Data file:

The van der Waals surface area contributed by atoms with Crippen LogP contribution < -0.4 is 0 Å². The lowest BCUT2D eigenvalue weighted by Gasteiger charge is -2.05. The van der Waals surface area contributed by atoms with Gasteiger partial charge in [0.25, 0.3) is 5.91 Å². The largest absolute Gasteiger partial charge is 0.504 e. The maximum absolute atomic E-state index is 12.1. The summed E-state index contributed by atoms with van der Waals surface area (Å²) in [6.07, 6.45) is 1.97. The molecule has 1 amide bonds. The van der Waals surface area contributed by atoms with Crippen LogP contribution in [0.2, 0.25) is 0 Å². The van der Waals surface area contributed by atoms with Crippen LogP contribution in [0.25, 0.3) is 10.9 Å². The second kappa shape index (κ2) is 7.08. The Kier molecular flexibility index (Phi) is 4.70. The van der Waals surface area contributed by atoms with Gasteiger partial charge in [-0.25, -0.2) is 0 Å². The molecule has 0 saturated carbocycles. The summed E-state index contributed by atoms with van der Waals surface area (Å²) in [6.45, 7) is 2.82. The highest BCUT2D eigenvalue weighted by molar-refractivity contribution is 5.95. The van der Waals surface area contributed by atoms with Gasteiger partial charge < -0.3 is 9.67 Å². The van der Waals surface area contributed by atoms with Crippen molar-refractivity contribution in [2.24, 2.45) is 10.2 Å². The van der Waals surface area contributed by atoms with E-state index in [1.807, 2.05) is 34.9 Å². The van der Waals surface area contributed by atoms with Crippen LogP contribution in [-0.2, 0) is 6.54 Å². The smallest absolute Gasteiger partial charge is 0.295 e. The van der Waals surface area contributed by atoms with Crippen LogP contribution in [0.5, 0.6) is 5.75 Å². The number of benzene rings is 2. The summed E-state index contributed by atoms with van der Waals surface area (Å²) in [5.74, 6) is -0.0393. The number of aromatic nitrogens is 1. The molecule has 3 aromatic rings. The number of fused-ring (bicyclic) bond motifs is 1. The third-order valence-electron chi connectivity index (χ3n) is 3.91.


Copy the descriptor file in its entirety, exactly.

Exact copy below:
The van der Waals surface area contributed by atoms with Crippen LogP contribution < -0.4 is 0 Å². The lowest BCUT2D eigenvalue weighted by Gasteiger charge is -2.05. The van der Waals surface area contributed by atoms with Gasteiger partial charge in [0.25, 0.3) is 5.91 Å². The largest absolute Gasteiger partial charge is 0.504 e. The maximum absolute atomic E-state index is 12.1. The summed E-state index contributed by atoms with van der Waals surface area (Å²) in [6.07, 6.45) is 1.97. The molecule has 1 amide bonds. The van der Waals surface area contributed by atoms with Crippen LogP contribution in [0.2, 0.25) is 0 Å². The van der Waals surface area contributed by atoms with Crippen LogP contribution in [0.25, 0.3) is 10.9 Å². The second kappa shape index (κ2) is 7.08. The Kier molecular flexibility index (Phi) is 4.70. The van der Waals surface area contributed by atoms with Gasteiger partial charge in [-0.25, -0.2) is 0 Å². The molecule has 0 saturated carbocycles. The summed E-state index contributed by atoms with van der Waals surface area (Å²) in [6.45, 7) is 2.82. The highest BCUT2D eigenvalue weighted by molar-refractivity contribution is 5.95. The van der Waals surface area contributed by atoms with Gasteiger partial charge < -0.3 is 9.67 Å². The van der Waals surface area contributed by atoms with Crippen molar-refractivity contribution in [2.24, 2.45) is 10.2 Å². The van der Waals surface area contributed by atoms with E-state index in [1.807, 2.05) is 34.9 Å². The van der Waals surface area contributed by atoms with Crippen LogP contribution in [-0.2, 0) is 6.54 Å². The smallest absolute Gasteiger partial charge is 0.295 e. The van der Waals surface area contributed by atoms with Crippen LogP contribution in [0.5, 0.6) is 5.75 Å². The number of benzene rings is 2. The summed E-state index contributed by atoms with van der Waals surface area (Å²) in [5.74, 6) is -0.0393. The number of aromatic nitrogens is 1. The molecule has 3 aromatic rings. The number of fused-ring (bicyclic) bond motifs is 1. The third-order valence-electron chi connectivity index (χ3n) is 3.91.